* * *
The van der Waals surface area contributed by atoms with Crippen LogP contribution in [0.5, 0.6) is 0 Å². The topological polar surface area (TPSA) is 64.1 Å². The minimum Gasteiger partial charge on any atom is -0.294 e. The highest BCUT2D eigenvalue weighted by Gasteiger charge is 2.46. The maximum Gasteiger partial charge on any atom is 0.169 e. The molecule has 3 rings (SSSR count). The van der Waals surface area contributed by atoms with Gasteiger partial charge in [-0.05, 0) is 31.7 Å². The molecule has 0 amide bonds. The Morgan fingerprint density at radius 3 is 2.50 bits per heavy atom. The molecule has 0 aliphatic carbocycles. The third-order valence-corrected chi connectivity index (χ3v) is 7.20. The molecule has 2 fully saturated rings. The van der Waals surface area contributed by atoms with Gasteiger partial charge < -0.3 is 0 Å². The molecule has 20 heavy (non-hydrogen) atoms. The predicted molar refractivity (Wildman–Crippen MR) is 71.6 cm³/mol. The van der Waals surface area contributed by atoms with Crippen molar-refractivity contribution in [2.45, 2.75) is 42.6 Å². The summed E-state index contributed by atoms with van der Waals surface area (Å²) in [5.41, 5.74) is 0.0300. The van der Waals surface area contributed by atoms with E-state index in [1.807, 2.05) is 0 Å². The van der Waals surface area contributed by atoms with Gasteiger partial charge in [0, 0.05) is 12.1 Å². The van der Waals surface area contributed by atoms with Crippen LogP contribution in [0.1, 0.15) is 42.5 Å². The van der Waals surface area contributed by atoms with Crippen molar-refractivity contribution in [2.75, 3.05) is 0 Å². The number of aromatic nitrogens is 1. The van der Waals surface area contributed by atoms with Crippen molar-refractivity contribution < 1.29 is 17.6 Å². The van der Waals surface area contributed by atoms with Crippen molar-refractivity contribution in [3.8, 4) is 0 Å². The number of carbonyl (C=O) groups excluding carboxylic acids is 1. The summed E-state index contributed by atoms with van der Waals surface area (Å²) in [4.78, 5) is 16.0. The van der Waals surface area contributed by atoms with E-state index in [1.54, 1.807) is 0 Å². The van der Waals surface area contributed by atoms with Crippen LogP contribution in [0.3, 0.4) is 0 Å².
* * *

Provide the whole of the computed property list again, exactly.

The van der Waals surface area contributed by atoms with Crippen LogP contribution in [0.5, 0.6) is 0 Å². The topological polar surface area (TPSA) is 64.1 Å². The minimum Gasteiger partial charge on any atom is -0.294 e. The highest BCUT2D eigenvalue weighted by Gasteiger charge is 2.46. The maximum Gasteiger partial charge on any atom is 0.169 e. The molecule has 3 rings (SSSR count). The van der Waals surface area contributed by atoms with Gasteiger partial charge in [-0.05, 0) is 31.7 Å². The molecule has 0 amide bonds. The Morgan fingerprint density at radius 3 is 2.50 bits per heavy atom. The molecule has 0 aliphatic carbocycles. The third-order valence-corrected chi connectivity index (χ3v) is 7.20. The molecule has 2 fully saturated rings. The van der Waals surface area contributed by atoms with Gasteiger partial charge < -0.3 is 0 Å². The molecule has 20 heavy (non-hydrogen) atoms. The predicted molar refractivity (Wildman–Crippen MR) is 71.6 cm³/mol. The van der Waals surface area contributed by atoms with Crippen molar-refractivity contribution in [2.45, 2.75) is 42.6 Å². The summed E-state index contributed by atoms with van der Waals surface area (Å²) in [5.41, 5.74) is 0.0300. The van der Waals surface area contributed by atoms with E-state index in [1.807, 2.05) is 0 Å². The van der Waals surface area contributed by atoms with Gasteiger partial charge in [0, 0.05) is 12.1 Å². The van der Waals surface area contributed by atoms with Crippen LogP contribution in [0.1, 0.15) is 42.5 Å². The van der Waals surface area contributed by atoms with Crippen molar-refractivity contribution in [2.75, 3.05) is 0 Å². The number of aromatic nitrogens is 1. The van der Waals surface area contributed by atoms with Crippen molar-refractivity contribution < 1.29 is 17.6 Å². The van der Waals surface area contributed by atoms with Crippen molar-refractivity contribution in [3.8, 4) is 0 Å². The number of carbonyl (C=O) groups excluding carboxylic acids is 1. The summed E-state index contributed by atoms with van der Waals surface area (Å²) in [4.78, 5) is 16.0. The van der Waals surface area contributed by atoms with E-state index in [1.54, 1.807) is 0 Å². The van der Waals surface area contributed by atoms with Crippen LogP contribution in [0.3, 0.4) is 0 Å².